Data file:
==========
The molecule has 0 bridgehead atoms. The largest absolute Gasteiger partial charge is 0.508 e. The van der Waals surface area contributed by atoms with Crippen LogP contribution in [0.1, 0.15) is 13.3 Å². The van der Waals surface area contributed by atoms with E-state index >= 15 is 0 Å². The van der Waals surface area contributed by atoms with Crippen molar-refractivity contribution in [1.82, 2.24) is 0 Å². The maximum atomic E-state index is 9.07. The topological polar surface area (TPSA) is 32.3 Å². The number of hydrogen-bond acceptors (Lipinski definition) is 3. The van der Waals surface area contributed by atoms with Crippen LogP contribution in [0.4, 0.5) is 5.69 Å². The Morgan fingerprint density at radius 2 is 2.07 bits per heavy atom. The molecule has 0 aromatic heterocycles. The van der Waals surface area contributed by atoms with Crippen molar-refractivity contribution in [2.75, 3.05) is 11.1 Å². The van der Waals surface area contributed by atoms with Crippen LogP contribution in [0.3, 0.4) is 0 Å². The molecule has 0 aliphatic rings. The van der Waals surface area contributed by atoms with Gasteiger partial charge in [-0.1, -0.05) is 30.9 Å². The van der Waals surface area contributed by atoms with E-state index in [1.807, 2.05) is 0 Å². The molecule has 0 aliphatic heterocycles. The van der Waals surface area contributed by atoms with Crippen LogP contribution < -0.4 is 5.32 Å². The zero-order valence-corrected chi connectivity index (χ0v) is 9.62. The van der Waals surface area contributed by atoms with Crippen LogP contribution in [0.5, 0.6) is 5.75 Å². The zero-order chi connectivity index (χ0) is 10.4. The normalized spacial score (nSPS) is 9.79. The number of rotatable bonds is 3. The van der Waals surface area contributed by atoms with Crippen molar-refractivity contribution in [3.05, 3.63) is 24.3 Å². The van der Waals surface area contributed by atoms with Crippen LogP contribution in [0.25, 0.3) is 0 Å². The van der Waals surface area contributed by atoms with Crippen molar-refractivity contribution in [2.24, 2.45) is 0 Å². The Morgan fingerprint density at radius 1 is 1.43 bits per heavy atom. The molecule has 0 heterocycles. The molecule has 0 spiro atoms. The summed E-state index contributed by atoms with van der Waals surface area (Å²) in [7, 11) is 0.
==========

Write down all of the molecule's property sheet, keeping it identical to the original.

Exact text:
The molecule has 0 bridgehead atoms. The largest absolute Gasteiger partial charge is 0.508 e. The van der Waals surface area contributed by atoms with Crippen LogP contribution in [0.1, 0.15) is 13.3 Å². The van der Waals surface area contributed by atoms with E-state index >= 15 is 0 Å². The van der Waals surface area contributed by atoms with Crippen molar-refractivity contribution in [1.82, 2.24) is 0 Å². The maximum atomic E-state index is 9.07. The topological polar surface area (TPSA) is 32.3 Å². The number of hydrogen-bond acceptors (Lipinski definition) is 3. The van der Waals surface area contributed by atoms with Crippen LogP contribution in [0.4, 0.5) is 5.69 Å². The Morgan fingerprint density at radius 2 is 2.07 bits per heavy atom. The molecule has 0 aromatic heterocycles. The van der Waals surface area contributed by atoms with Crippen molar-refractivity contribution in [2.75, 3.05) is 11.1 Å². The van der Waals surface area contributed by atoms with Crippen LogP contribution in [0.3, 0.4) is 0 Å². The molecule has 0 aliphatic rings. The van der Waals surface area contributed by atoms with Gasteiger partial charge in [-0.1, -0.05) is 30.9 Å². The van der Waals surface area contributed by atoms with E-state index in [1.807, 2.05) is 0 Å². The molecule has 0 aliphatic heterocycles. The van der Waals surface area contributed by atoms with Crippen LogP contribution < -0.4 is 5.32 Å². The zero-order valence-corrected chi connectivity index (χ0v) is 9.62. The van der Waals surface area contributed by atoms with Crippen LogP contribution in [0.5, 0.6) is 5.75 Å². The zero-order chi connectivity index (χ0) is 10.4. The normalized spacial score (nSPS) is 9.79. The number of rotatable bonds is 3. The van der Waals surface area contributed by atoms with Crippen molar-refractivity contribution in [3.05, 3.63) is 24.3 Å². The van der Waals surface area contributed by atoms with Crippen LogP contribution in [0.25, 0.3) is 0 Å². The van der Waals surface area contributed by atoms with Crippen molar-refractivity contribution in [2.24, 2.45) is 0 Å². The Morgan fingerprint density at radius 1 is 1.43 bits per heavy atom. The molecule has 0 heterocycles. The molecule has 0 spiro atoms. The summed E-state index contributed by atoms with van der Waals surface area (Å²) in [7, 11) is 0.